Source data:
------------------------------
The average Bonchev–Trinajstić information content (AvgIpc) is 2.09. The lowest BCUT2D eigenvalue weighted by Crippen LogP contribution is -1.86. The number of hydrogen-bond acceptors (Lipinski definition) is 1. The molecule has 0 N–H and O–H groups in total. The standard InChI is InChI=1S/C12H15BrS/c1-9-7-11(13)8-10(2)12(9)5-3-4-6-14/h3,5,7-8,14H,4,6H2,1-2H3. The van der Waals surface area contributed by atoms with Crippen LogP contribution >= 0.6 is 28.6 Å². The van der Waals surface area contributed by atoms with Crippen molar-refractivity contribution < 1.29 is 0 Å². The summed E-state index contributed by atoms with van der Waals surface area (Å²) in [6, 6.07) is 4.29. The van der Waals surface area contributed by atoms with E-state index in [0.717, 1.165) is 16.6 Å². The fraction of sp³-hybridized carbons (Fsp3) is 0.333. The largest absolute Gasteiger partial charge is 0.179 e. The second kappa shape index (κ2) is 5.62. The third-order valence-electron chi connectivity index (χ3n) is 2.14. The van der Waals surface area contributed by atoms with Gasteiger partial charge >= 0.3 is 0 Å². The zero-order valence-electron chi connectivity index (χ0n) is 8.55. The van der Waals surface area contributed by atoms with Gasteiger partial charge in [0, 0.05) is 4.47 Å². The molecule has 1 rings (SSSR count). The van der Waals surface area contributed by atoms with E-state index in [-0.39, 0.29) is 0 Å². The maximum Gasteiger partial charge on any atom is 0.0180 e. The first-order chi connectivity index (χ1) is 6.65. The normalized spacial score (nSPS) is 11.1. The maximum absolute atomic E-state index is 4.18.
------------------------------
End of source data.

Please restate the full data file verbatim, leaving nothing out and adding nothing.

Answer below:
The average Bonchev–Trinajstić information content (AvgIpc) is 2.09. The lowest BCUT2D eigenvalue weighted by Crippen LogP contribution is -1.86. The number of hydrogen-bond acceptors (Lipinski definition) is 1. The molecule has 0 N–H and O–H groups in total. The standard InChI is InChI=1S/C12H15BrS/c1-9-7-11(13)8-10(2)12(9)5-3-4-6-14/h3,5,7-8,14H,4,6H2,1-2H3. The van der Waals surface area contributed by atoms with Crippen LogP contribution >= 0.6 is 28.6 Å². The van der Waals surface area contributed by atoms with Crippen molar-refractivity contribution < 1.29 is 0 Å². The summed E-state index contributed by atoms with van der Waals surface area (Å²) in [6, 6.07) is 4.29. The van der Waals surface area contributed by atoms with E-state index in [0.717, 1.165) is 16.6 Å². The fraction of sp³-hybridized carbons (Fsp3) is 0.333. The largest absolute Gasteiger partial charge is 0.179 e. The second kappa shape index (κ2) is 5.62. The third-order valence-electron chi connectivity index (χ3n) is 2.14. The van der Waals surface area contributed by atoms with Gasteiger partial charge >= 0.3 is 0 Å². The zero-order valence-electron chi connectivity index (χ0n) is 8.55. The van der Waals surface area contributed by atoms with Gasteiger partial charge in [0, 0.05) is 4.47 Å². The molecule has 1 rings (SSSR count). The van der Waals surface area contributed by atoms with E-state index in [-0.39, 0.29) is 0 Å². The maximum Gasteiger partial charge on any atom is 0.0180 e. The first-order chi connectivity index (χ1) is 6.65. The normalized spacial score (nSPS) is 11.1. The maximum absolute atomic E-state index is 4.18.